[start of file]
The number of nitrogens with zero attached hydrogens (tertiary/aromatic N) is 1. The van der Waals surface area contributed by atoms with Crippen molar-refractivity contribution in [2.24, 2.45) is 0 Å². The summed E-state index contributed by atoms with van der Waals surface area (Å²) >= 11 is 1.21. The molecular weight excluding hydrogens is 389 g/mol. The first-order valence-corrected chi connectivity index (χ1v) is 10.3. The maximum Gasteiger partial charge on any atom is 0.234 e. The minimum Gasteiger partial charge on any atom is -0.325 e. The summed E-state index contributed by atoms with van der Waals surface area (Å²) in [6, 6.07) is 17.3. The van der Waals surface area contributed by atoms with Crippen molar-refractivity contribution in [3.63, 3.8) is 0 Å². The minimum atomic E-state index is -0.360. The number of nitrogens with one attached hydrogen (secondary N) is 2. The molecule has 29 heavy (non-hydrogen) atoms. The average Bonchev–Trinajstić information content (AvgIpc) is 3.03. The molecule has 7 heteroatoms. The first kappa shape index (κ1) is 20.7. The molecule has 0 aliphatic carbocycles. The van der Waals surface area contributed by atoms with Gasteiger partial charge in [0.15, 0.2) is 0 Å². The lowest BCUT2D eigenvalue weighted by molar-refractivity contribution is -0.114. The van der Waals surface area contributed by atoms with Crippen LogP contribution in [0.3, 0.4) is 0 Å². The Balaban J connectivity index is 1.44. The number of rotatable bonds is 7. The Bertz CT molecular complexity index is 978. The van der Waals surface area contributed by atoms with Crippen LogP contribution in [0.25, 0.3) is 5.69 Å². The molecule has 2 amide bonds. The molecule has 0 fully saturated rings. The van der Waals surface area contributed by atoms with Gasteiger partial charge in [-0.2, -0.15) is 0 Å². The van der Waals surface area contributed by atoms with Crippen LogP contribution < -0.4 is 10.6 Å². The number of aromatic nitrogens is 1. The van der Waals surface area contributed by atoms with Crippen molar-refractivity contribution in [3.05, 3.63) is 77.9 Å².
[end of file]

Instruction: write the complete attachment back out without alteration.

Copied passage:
The number of nitrogens with zero attached hydrogens (tertiary/aromatic N) is 1. The van der Waals surface area contributed by atoms with Crippen molar-refractivity contribution in [2.24, 2.45) is 0 Å². The summed E-state index contributed by atoms with van der Waals surface area (Å²) >= 11 is 1.21. The molecular weight excluding hydrogens is 389 g/mol. The first-order valence-corrected chi connectivity index (χ1v) is 10.3. The maximum Gasteiger partial charge on any atom is 0.234 e. The minimum Gasteiger partial charge on any atom is -0.325 e. The summed E-state index contributed by atoms with van der Waals surface area (Å²) in [6, 6.07) is 17.3. The van der Waals surface area contributed by atoms with Crippen molar-refractivity contribution in [3.63, 3.8) is 0 Å². The minimum atomic E-state index is -0.360. The number of nitrogens with one attached hydrogen (secondary N) is 2. The molecule has 29 heavy (non-hydrogen) atoms. The average Bonchev–Trinajstić information content (AvgIpc) is 3.03. The molecule has 7 heteroatoms. The first kappa shape index (κ1) is 20.7. The molecule has 0 aliphatic carbocycles. The van der Waals surface area contributed by atoms with Gasteiger partial charge in [0.15, 0.2) is 0 Å². The lowest BCUT2D eigenvalue weighted by molar-refractivity contribution is -0.114. The van der Waals surface area contributed by atoms with Crippen LogP contribution in [0.3, 0.4) is 0 Å². The Balaban J connectivity index is 1.44. The number of rotatable bonds is 7. The Bertz CT molecular complexity index is 978. The van der Waals surface area contributed by atoms with Crippen LogP contribution in [0.25, 0.3) is 5.69 Å². The molecule has 2 amide bonds. The molecule has 0 fully saturated rings. The van der Waals surface area contributed by atoms with Gasteiger partial charge in [-0.2, -0.15) is 0 Å². The van der Waals surface area contributed by atoms with Crippen LogP contribution < -0.4 is 10.6 Å². The number of aromatic nitrogens is 1. The van der Waals surface area contributed by atoms with Crippen molar-refractivity contribution in [3.05, 3.63) is 77.9 Å².